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There's a distinction made between the employees and payroll taxes on their salaries, on the one hand, and the employer (businessperson, boss, entrepreneur) on the other.

The businessperson can opt to be a salaried employee of the company. In that case the rate applied to her salary may reach somewhere above 60% for a salary of around &euro32K (though this percentage falls as the salary rises). If she opts to be non-salaried, (the company remunerates her work, but she's not on the payroll as an employee), the rate will be about half that. (However, she will forgo some advantages like unemployment insurance.)

As for hired employees, the lower salaries (€15K - 19K) cost about 33% in payroll tax. More than half of salaries paid in France are in that bracket (I don't have a recent figure for the median salary to hand, but I think it's €16K-17K). From €20K the rate rises to 40%. There are ceilings that bring it down again on higher salaries.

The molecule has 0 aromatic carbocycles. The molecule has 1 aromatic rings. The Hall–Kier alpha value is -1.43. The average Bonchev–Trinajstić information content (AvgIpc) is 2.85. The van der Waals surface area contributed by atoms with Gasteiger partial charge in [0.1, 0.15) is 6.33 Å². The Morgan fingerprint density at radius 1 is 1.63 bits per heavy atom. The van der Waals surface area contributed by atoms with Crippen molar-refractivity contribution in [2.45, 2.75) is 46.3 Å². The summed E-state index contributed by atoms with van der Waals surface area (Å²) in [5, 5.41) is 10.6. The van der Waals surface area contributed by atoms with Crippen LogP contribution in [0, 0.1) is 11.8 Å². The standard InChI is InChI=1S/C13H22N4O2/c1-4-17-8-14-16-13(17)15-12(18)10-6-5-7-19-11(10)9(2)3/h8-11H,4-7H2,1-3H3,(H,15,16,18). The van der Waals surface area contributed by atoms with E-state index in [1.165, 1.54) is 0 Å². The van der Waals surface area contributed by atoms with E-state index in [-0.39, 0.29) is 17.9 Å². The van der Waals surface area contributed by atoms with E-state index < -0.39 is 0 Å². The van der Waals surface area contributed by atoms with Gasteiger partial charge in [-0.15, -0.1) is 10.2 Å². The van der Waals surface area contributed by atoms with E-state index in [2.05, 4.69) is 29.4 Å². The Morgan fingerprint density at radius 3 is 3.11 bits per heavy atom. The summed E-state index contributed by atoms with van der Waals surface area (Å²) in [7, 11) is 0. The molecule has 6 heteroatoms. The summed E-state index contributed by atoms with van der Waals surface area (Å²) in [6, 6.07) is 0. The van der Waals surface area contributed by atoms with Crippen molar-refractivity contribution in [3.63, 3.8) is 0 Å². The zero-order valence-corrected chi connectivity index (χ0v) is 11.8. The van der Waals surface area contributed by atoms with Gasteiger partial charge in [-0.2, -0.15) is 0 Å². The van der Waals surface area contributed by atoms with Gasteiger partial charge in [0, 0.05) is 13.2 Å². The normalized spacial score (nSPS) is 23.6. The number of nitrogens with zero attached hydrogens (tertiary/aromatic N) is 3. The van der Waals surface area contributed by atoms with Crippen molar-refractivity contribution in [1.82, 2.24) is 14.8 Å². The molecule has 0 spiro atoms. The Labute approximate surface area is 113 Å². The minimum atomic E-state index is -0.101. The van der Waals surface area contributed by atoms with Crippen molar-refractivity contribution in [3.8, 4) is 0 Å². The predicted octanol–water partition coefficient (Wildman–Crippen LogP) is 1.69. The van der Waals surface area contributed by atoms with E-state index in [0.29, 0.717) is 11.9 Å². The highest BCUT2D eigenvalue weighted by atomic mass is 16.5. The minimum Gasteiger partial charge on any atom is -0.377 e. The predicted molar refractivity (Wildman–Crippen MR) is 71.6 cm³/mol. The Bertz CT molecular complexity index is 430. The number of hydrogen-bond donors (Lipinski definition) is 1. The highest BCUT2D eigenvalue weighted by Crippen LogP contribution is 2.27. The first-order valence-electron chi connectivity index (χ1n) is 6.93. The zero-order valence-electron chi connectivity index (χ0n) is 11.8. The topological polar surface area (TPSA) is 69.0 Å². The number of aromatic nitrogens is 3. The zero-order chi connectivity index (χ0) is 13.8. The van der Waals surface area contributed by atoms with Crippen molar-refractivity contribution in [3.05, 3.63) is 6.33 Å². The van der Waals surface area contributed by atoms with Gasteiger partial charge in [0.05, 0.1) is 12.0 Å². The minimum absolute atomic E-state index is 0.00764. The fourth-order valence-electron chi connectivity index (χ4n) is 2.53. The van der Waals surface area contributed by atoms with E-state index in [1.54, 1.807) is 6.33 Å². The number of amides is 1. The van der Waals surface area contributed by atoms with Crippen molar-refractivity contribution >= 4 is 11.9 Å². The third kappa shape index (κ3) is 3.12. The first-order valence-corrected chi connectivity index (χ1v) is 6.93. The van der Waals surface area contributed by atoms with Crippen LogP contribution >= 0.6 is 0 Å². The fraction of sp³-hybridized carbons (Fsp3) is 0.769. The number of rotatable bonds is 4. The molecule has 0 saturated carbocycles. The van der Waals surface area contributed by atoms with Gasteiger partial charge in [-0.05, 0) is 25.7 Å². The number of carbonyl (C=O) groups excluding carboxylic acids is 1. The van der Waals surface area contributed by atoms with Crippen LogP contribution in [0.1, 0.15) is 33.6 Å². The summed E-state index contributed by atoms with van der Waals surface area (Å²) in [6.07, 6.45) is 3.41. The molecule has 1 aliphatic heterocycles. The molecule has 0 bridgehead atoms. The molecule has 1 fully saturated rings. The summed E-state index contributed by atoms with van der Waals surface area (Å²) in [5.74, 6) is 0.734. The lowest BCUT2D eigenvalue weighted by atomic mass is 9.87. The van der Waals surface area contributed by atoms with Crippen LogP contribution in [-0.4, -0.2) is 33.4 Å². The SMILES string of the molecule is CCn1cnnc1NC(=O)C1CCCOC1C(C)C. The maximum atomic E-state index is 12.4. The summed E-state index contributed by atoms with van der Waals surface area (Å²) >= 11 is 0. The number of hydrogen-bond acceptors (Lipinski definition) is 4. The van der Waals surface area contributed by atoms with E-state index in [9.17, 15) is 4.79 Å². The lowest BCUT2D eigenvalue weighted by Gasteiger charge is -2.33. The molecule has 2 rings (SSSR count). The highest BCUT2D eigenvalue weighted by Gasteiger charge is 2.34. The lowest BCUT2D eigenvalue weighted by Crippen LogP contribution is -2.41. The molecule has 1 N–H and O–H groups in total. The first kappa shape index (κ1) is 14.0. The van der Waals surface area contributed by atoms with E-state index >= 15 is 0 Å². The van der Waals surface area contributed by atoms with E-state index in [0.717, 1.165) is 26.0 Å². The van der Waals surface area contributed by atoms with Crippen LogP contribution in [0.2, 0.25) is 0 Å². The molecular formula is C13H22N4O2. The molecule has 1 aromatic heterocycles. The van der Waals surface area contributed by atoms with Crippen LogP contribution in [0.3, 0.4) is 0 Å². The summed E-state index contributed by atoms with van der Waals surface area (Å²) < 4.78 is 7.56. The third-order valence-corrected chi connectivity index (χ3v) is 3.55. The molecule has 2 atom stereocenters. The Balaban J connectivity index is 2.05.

The system looks scary, but in fact it's been in operation for so long everyone has adapted to it - meaning an employer looks at (or should look at) the total an employee costs as a single salary mass (so, &euro28K rather than €20K). Meanwhile take-home pay is relatively moderate. That means more salary going into redistributive and social safety-net mechanisms, and less available for immediate consumption.

It does, however, also have the appearance of, and is often understood as, a tax on labour, and I think it's one of the reasons for structural unemployment in France, since taxing something tends to discourage its use. There has already been a partial transfer of these costs to a social contribution (CSG) based on all incomes, not just salaries, and I think this movement should be amplified.

by afew (afew(a in a circle)eurotrib_dot_com) on Wed Mar 21st, 2007 at 04:23:43 PM EST
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